Next Tuesday, a security officer in the Jefferson County Roads and Transportation Department will take over the secretarial duties of an office administrator. Two construction equipment operators will find themselves in similar paper-pushing jobs, and a county arborist will then be an accounting assistant. If that sounds absurd, many county officials would agree with you, and save the jokes about money growing on trees.
The abrupt and disruptive staffing changes are the result of a Jefferson County Personnel Board policy known as bumping and rifting. While furloughs have left the county shorthanded and layoffs will to make some of those cuts permanent, bumping and rifting is mucking up the bureaucratic machine even further, shuffling county employees among unfamiliar jobs with no transition and little training. On Friday one person might be at a particular desk and someone different could be at that desk when county workers return from Memorial Day weekend.
“I’ve been here for 32 years, and I’ve never seen anything like it,” Roads and Transportation Director Wayne Sullivan said Monday.
Since January, Jefferson County has plodded through the process of laying off 70 employees. Unlike the private sector, this is not a simple matter of giving redundant employees pink slips and sending them home. Personnel board rules guide the process, and those rules are making life hell for county officials.
Like most bureaucratic red tape, the personnel board rules have their purpose. Those rules were put in place to prevent political bosses from handing out patronage jobs. They were meant as a cure to the cronyism, nepotism and racism that were once rampant at all levels of government. But rules and regulations have a way of backfiring. Something that was meant to make government better is now exacerbating the calamity at the county courthouse.
It’s important to point out that the personnel board, which manages the merit system of the county and 18 municipalities, is not a part of the county government itself, and the commission has no control over it.
When the county has an open position, the personnel board advertises the opening and applicants take standardized tests to prove their qualifications. (Keep this part in the back of your head. It will be important in a minute.) From the pool of applicants who take the tests, the personnel board makes lists of qualified applicants from which the county can hire. This process itself has been a bane to county and city governments in the personnel board system, with some positions taking months to fill, but the pains of hiring employees is nothing compared to firing them.
When laying off employees, the county does not fire individuals, but rather, eliminates positions. The employees in those position can then invoke their “bumping rights,” beginning a game of musical chairs in which sometimes well-qualified and experienced people lose their jobs and other employees, some with very different skills and job experience, replace them.
When an employee invokes his or her bumping rights, the personnel board goes back to its files to determine that person’s qualifications. If an employee’s board-determined qualifications match the minimum qualifications of job below him or her in the county hierarchy, and if that person has more years with the county than the employee who already holds that job, then the senior employee can “bump” the junior one, who is “rifted.”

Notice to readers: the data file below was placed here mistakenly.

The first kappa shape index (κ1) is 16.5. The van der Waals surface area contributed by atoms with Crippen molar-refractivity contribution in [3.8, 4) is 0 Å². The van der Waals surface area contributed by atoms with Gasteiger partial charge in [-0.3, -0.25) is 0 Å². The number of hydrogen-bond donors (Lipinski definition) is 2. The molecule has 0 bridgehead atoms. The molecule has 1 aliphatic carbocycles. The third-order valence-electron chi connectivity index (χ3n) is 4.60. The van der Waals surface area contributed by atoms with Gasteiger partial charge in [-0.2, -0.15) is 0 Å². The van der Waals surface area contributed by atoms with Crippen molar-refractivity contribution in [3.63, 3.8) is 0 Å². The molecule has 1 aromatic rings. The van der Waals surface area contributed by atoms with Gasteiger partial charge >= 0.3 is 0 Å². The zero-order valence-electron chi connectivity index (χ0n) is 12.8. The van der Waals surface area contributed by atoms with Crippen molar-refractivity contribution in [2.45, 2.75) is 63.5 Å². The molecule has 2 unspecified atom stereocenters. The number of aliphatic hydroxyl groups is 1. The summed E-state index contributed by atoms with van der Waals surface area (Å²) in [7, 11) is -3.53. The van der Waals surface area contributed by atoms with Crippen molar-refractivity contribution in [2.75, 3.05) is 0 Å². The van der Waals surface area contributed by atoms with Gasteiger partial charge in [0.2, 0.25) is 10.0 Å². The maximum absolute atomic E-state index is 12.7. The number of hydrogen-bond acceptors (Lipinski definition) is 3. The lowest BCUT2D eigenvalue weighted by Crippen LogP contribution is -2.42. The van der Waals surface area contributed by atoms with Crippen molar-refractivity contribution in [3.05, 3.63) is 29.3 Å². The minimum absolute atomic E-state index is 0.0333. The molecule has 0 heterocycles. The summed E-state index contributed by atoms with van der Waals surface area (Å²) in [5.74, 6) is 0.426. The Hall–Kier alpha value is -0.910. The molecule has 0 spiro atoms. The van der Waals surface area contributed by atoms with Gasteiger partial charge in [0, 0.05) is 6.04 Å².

The junior rifted employee then becomes the bumper, and the process begins all over again. This continues until no one is left to bump, or until county employees say to heck with it and find a job in the private sector.
To make matters worse, there’s no transitionary period and no training to speak of. On Friday, May 25, one person will be sitting at a desk, and on Tuesday, May 29, another person will sit there, not even having been told where to find the envelopes and copy paper. The personnel board then requires the county to train the employee for the new position, but in many cases the only person who knows how to train someone for the position is the one who was shown the door the previous Friday.
When the bumping and rifting process runs its course, it will not only leave the county with fewer employees due to layoffs, but also many more who are new to jobs unfamiliar to them.
Or to put it another way, if this is your month to get your car tag, don’t go on Tuesday.
Unfortunately, the absurdity doesn’t end there.
In at least three instances, bumping employees have seen their new jobs and chose instead to quit, county officials said. When that happens the rifted employees should simply return to their old desks. Right? No harm, no foul?
Of course not. Instead, the bumped employees still have to return to the personnel board’s pool and the next senior person with minimum qualifications can take a crack at the job.
County officials are hesitant to talk on the record about the problems bumping and rifting is causing. For decades, the county has been under a federal consent decree to establish a fair and equitable personnel system, but it has failed to satisfy the court that it has done all it can. In September, County Manager Tony Petelos will appear before United States District Judge Lynwood Smith to defend the county on a contempt of court charge. Once again, county officials will find themselves in court, even though this time they did nothing wrong.
At the Jefferson County courthouse, commissioners have lied, cheated and stolen, and the feds sent many of them to prison. But the castrophe continues, not because the current commission has broken the law, but because it must abide by it.
Because in Jefferson County, the law of unintended consequences is the only one that can’t be broken.
The Messenger Shoots Back is a column about political culture. Write to email@example.com